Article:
||Medical Expenditures for People With Disabilities in the United States, 1987
||L. Trupin, D.P. Rice, and W. Max
||Disability Statistics Report #5. Laurel Heights, CA: Disability Statistics Rehabilitation Research and Training Center
People with disabilities use more medical services--up to four times as much--than those without disabilities. Yet people with disabilities are more likely to not have insurance, and, if they do, it is public insurance.
A breakdown of medical payment sources showed:
50% of people with disabilities have public insurance (30% Medicare, 10% Medicaid, and 10% other public source); only 20% of the nondisabled population has public insurance.
People with disabilities spent more than twice on out-of-pocket money ($853) than the nondisabled population.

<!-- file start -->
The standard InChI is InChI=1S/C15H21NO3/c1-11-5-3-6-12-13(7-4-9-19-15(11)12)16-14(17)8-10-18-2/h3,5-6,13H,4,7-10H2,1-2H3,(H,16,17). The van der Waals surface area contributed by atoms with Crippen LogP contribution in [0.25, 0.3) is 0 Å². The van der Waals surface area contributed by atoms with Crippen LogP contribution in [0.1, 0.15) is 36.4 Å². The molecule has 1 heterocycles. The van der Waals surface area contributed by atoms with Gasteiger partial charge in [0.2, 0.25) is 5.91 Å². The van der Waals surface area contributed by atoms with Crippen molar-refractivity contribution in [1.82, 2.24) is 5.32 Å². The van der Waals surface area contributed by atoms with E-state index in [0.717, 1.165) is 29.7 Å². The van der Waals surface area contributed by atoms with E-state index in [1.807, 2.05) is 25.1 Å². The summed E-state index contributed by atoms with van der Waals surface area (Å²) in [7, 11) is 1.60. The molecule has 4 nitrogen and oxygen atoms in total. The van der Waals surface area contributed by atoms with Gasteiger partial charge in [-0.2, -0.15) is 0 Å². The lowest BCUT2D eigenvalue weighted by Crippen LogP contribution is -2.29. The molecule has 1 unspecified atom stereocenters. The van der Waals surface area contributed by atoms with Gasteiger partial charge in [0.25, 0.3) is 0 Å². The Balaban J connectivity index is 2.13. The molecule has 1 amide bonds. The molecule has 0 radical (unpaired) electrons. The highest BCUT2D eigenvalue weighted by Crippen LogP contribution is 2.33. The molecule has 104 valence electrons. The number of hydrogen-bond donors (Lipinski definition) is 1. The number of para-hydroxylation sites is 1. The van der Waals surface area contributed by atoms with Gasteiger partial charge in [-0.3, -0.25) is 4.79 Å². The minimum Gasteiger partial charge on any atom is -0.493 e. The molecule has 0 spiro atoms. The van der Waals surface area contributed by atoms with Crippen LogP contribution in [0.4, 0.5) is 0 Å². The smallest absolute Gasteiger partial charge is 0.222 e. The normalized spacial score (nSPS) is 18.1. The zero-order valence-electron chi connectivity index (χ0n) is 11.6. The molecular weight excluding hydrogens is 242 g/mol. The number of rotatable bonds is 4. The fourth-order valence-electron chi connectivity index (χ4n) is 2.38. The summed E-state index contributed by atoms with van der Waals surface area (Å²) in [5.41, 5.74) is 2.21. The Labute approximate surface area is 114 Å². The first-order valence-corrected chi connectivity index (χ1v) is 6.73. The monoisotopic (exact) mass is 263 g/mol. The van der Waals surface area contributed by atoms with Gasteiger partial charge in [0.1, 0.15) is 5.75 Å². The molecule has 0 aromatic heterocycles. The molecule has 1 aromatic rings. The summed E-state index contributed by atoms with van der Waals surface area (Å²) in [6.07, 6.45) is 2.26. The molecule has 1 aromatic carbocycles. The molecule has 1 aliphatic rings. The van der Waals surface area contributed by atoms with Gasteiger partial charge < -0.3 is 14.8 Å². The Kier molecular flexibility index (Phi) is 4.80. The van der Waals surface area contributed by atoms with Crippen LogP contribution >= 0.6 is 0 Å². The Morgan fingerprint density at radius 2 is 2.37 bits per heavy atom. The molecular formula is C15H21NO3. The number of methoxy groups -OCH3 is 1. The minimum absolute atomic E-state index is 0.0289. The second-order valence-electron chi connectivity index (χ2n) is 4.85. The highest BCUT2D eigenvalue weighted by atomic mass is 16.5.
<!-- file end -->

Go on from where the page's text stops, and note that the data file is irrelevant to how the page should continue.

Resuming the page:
Medicare paid for 40% of hospital costs for people with disabilities and 14% for nondisabled. Private health insurance picked up the tab 30% for people with disabilities compared with 55% for nondisabled.
Information for this study came from the 1987 National Medical Expenditures Survey. For more information, contact Disability Statistics Rehabilitation Research and Training Center, University of California-San Francisco, 3333 California Street, San Francisco, CA 94118, (415) 502-5210, Web site
Trupin, L, Rice, D. P., & Max, W. (1995). Medical expenditures for people with disabilities in the United States, 1987. Disability Statistics Report #5. Laurel Heights, CA: Disability Statistics Rehabilitation Research and Training Center.
This research was supported by the National Institute on Disability and Rehabilitation Research in the U.S. Department of Education. #347